Larger tragedy averted, but Rancho Tehama must be a call to action

November 15, 2017

A pair of women embrace at the Rancho Tehama Elementary School, where a gunman opened fire Tuesday, Nov. 14, 2017, in Corning, Calif. Law enforcement says that five people, including the shooter were killed, and several people including some children were injured and taken to area hospitals. (AP Photo/Rich Pedroncelli)

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Because of a quick response from teachers and other staff to a gunman on a shooting rampage, an unimaginable tragedy at a California school was averted yesterday.

Just barely.

In an instant, Rancho Tehama Elementary, with an enrollment of just over 100 children in a tiny rural community north of Sacramento, could have joined the list of school-site massacres alongside Columbine and Sandy Hook, which are branded into the national consciousness.

But remarkably, teachers were able to move children from the playground into the school and lock the doors when they heard shots being fired. So instead of getting into the school, the shooter sprayed the school with what appears to have been a semi-automatic rifle, with bullets penetrating school walls and windows.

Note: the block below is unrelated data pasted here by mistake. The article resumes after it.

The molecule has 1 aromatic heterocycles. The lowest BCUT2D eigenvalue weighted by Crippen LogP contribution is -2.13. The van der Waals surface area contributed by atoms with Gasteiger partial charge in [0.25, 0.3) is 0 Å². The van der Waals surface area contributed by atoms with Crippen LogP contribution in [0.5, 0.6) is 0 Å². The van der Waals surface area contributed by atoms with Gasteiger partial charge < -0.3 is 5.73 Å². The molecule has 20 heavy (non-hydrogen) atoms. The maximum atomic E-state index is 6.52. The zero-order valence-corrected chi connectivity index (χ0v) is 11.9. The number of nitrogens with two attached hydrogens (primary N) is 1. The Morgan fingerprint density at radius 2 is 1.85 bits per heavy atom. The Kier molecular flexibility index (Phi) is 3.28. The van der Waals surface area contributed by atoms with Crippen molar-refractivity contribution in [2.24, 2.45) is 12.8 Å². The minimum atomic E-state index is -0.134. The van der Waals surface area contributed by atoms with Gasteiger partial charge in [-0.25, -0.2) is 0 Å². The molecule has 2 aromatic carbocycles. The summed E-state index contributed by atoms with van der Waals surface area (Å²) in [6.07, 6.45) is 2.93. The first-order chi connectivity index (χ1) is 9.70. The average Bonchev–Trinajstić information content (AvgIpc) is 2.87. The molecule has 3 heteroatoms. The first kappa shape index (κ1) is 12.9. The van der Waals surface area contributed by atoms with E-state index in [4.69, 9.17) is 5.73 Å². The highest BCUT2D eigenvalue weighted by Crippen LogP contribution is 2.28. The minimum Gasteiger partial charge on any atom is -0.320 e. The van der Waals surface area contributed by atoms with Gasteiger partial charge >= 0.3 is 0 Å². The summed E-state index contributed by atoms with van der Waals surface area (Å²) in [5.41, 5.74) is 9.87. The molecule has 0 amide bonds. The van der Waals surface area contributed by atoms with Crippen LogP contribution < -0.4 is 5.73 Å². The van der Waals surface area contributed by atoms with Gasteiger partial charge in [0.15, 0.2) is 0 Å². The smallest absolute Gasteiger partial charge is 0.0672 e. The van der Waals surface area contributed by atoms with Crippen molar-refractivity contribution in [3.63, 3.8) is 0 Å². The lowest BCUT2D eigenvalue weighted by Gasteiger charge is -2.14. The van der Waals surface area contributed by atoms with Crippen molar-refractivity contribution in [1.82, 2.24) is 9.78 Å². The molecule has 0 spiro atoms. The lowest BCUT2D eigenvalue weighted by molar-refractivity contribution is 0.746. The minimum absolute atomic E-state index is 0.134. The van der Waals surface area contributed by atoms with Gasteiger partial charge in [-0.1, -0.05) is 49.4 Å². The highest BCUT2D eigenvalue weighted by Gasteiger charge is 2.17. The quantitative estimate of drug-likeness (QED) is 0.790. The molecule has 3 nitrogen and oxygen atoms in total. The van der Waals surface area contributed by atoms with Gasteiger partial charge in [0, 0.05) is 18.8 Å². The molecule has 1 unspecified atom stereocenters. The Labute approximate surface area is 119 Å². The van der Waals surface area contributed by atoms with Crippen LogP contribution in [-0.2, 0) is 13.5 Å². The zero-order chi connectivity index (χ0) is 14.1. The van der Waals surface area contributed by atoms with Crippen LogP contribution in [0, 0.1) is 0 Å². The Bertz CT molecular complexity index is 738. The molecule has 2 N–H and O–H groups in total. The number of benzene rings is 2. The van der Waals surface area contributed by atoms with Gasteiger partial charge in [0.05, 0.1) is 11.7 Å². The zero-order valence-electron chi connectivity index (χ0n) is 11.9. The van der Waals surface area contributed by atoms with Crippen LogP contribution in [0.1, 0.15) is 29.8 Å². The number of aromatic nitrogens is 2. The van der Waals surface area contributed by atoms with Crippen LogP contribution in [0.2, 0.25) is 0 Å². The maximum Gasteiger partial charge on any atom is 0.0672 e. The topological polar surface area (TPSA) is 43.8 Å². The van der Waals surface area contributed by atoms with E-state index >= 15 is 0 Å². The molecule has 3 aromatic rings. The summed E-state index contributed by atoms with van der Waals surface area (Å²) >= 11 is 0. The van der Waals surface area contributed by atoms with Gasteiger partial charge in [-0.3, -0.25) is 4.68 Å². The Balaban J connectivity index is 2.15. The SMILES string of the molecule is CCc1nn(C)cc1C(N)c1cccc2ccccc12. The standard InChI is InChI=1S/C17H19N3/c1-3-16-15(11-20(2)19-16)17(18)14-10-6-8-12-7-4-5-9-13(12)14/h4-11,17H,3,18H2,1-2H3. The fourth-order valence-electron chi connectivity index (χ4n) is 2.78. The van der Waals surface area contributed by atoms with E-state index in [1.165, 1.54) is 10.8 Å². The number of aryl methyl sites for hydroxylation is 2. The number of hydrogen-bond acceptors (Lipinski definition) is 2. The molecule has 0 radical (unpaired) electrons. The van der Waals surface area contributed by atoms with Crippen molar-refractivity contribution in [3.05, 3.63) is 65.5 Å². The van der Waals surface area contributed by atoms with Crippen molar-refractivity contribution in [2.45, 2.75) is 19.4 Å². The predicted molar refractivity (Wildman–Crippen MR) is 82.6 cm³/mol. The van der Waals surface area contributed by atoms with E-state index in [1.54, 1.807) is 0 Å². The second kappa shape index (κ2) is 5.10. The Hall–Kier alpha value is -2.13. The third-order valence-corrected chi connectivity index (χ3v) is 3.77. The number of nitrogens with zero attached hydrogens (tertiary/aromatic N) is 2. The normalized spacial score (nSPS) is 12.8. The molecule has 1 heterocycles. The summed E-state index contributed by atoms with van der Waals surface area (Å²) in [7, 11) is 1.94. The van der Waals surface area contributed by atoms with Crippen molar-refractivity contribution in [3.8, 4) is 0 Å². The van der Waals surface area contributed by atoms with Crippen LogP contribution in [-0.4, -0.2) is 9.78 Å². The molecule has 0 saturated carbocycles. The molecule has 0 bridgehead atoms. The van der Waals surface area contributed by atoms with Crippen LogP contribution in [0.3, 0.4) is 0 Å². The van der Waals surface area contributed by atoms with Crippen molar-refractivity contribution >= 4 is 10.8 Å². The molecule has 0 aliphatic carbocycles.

“It is monumental that that school went on lockdown,” Assistant Sheriff Phil Johnston said.“I really, truly believe that we would have had a horrific bloodbath in that school if that school hadn’t taken the action when they did.”

At a minimum, the school set an example for how to respond in the event of an emergency like yesterday’s. State law requires all public schools in California to have safety plans in place, and for those plans to be updated annually. What happened in Rancho Tehama shows that these plans can be useful.

But not all schools will have enough advance warning to protect students, which is why Rancho Tehama should be a call to action, not a reason to express relief that not more children were killed, and move on.

There was still an unnecessary loss of life in the community. The gunman killed five people, including a parent taking her child to school, before sheriff’s deputies shot him to death. A 6-year-old student inside the school was injured by a bullet that penetrated a classroom wall. As for the children and staff trapped in the school, many will be traumatized, casting a shadow over their sense of safety and security for years to come.

Each time these massacres have occurred we have weighed in on the need for our political leaders to do more. While EdSource typically does not take positions on issues, we have also noted the daily incidents of deaths of young people in our cities due to gun violence that are barely noticed, but inflict permanent damage on survivors and friends, in addition to the incalculable loss of another young person before they have even reached adulthood. Some have occurred directly outside our offices in downtown Oakland.